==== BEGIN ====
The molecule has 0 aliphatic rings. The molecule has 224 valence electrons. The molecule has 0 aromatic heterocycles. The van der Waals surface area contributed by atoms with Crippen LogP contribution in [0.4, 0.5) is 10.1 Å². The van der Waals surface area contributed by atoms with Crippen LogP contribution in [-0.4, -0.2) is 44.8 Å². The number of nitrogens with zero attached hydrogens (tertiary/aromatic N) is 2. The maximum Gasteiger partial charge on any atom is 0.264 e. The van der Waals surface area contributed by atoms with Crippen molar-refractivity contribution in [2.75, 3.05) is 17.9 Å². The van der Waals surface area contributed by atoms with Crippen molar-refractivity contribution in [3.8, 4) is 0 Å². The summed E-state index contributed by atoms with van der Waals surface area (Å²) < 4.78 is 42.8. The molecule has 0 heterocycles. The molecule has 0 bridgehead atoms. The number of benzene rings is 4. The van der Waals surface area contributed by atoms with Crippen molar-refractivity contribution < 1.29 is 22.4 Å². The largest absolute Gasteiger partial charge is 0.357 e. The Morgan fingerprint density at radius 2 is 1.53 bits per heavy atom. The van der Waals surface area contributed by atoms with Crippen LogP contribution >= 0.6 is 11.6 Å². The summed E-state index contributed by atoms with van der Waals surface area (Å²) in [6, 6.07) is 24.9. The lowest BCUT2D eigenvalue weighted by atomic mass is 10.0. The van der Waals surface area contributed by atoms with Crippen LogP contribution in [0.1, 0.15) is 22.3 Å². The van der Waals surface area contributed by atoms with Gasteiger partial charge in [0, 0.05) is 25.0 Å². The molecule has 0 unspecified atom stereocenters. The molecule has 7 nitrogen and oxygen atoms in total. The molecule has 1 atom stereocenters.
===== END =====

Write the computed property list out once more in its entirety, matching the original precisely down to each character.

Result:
The molecule has 0 aliphatic rings. The molecule has 224 valence electrons. The molecule has 0 aromatic heterocycles. The van der Waals surface area contributed by atoms with Crippen LogP contribution in [0.4, 0.5) is 10.1 Å². The van der Waals surface area contributed by atoms with Crippen LogP contribution in [-0.4, -0.2) is 44.8 Å². The number of nitrogens with zero attached hydrogens (tertiary/aromatic N) is 2. The maximum Gasteiger partial charge on any atom is 0.264 e. The van der Waals surface area contributed by atoms with Crippen molar-refractivity contribution in [2.75, 3.05) is 17.9 Å². The van der Waals surface area contributed by atoms with Crippen molar-refractivity contribution in [3.8, 4) is 0 Å². The summed E-state index contributed by atoms with van der Waals surface area (Å²) < 4.78 is 42.8. The molecule has 0 heterocycles. The molecule has 0 bridgehead atoms. The number of benzene rings is 4. The van der Waals surface area contributed by atoms with Crippen molar-refractivity contribution < 1.29 is 22.4 Å². The largest absolute Gasteiger partial charge is 0.357 e. The Morgan fingerprint density at radius 2 is 1.53 bits per heavy atom. The van der Waals surface area contributed by atoms with Crippen LogP contribution >= 0.6 is 11.6 Å². The summed E-state index contributed by atoms with van der Waals surface area (Å²) in [6, 6.07) is 24.9. The lowest BCUT2D eigenvalue weighted by atomic mass is 10.0. The van der Waals surface area contributed by atoms with Crippen LogP contribution in [0.1, 0.15) is 22.3 Å². The van der Waals surface area contributed by atoms with Gasteiger partial charge in [0, 0.05) is 25.0 Å². The molecule has 0 unspecified atom stereocenters. The molecule has 7 nitrogen and oxygen atoms in total. The molecule has 1 atom stereocenters.